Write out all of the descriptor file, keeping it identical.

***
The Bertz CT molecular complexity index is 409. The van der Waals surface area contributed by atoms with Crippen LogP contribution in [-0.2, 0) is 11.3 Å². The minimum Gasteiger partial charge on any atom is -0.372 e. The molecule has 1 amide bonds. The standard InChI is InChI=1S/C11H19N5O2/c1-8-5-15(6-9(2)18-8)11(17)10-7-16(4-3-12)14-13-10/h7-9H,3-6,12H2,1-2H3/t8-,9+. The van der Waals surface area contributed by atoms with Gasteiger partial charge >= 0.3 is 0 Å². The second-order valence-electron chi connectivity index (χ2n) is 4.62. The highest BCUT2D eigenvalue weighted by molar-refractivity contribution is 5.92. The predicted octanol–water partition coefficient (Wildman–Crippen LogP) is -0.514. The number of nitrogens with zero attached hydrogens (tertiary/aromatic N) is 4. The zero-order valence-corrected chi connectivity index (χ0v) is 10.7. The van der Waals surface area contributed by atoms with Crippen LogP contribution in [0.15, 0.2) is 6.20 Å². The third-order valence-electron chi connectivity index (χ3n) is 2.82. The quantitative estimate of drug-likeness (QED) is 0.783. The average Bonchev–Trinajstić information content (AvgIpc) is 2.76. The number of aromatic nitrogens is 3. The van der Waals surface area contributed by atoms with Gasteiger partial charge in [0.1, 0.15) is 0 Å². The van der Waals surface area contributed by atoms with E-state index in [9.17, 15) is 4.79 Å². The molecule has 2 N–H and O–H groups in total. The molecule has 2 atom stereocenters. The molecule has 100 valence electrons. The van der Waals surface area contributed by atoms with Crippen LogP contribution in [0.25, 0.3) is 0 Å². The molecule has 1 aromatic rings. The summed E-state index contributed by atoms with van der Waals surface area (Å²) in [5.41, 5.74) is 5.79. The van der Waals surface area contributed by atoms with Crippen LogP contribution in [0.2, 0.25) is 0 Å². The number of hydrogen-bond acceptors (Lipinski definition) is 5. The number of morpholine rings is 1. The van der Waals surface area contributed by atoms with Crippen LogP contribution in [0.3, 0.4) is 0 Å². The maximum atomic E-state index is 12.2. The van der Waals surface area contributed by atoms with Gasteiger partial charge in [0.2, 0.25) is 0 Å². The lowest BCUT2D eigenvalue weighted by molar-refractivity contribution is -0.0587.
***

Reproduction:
The Bertz CT molecular complexity index is 409. The van der Waals surface area contributed by atoms with Crippen LogP contribution in [-0.2, 0) is 11.3 Å². The minimum Gasteiger partial charge on any atom is -0.372 e. The molecule has 1 amide bonds. The standard InChI is InChI=1S/C11H19N5O2/c1-8-5-15(6-9(2)18-8)11(17)10-7-16(4-3-12)14-13-10/h7-9H,3-6,12H2,1-2H3/t8-,9+. The van der Waals surface area contributed by atoms with Gasteiger partial charge >= 0.3 is 0 Å². The second-order valence-electron chi connectivity index (χ2n) is 4.62. The highest BCUT2D eigenvalue weighted by molar-refractivity contribution is 5.92. The predicted octanol–water partition coefficient (Wildman–Crippen LogP) is -0.514. The number of nitrogens with zero attached hydrogens (tertiary/aromatic N) is 4. The zero-order valence-corrected chi connectivity index (χ0v) is 10.7. The van der Waals surface area contributed by atoms with Crippen LogP contribution in [0.15, 0.2) is 6.20 Å². The third-order valence-electron chi connectivity index (χ3n) is 2.82. The quantitative estimate of drug-likeness (QED) is 0.783. The average Bonchev–Trinajstić information content (AvgIpc) is 2.76. The number of aromatic nitrogens is 3. The van der Waals surface area contributed by atoms with Gasteiger partial charge in [0.1, 0.15) is 0 Å². The van der Waals surface area contributed by atoms with E-state index in [9.17, 15) is 4.79 Å². The molecule has 2 N–H and O–H groups in total. The molecule has 2 atom stereocenters. The molecule has 100 valence electrons. The van der Waals surface area contributed by atoms with Crippen LogP contribution in [0.25, 0.3) is 0 Å². The molecule has 1 aromatic rings. The summed E-state index contributed by atoms with van der Waals surface area (Å²) in [5.41, 5.74) is 5.79. The van der Waals surface area contributed by atoms with Crippen LogP contribution in [0.2, 0.25) is 0 Å². The number of hydrogen-bond acceptors (Lipinski definition) is 5. The number of morpholine rings is 1. The van der Waals surface area contributed by atoms with Crippen LogP contribution in [0.3, 0.4) is 0 Å². The maximum atomic E-state index is 12.2. The van der Waals surface area contributed by atoms with Gasteiger partial charge in [0.2, 0.25) is 0 Å². The lowest BCUT2D eigenvalue weighted by molar-refractivity contribution is -0.0587.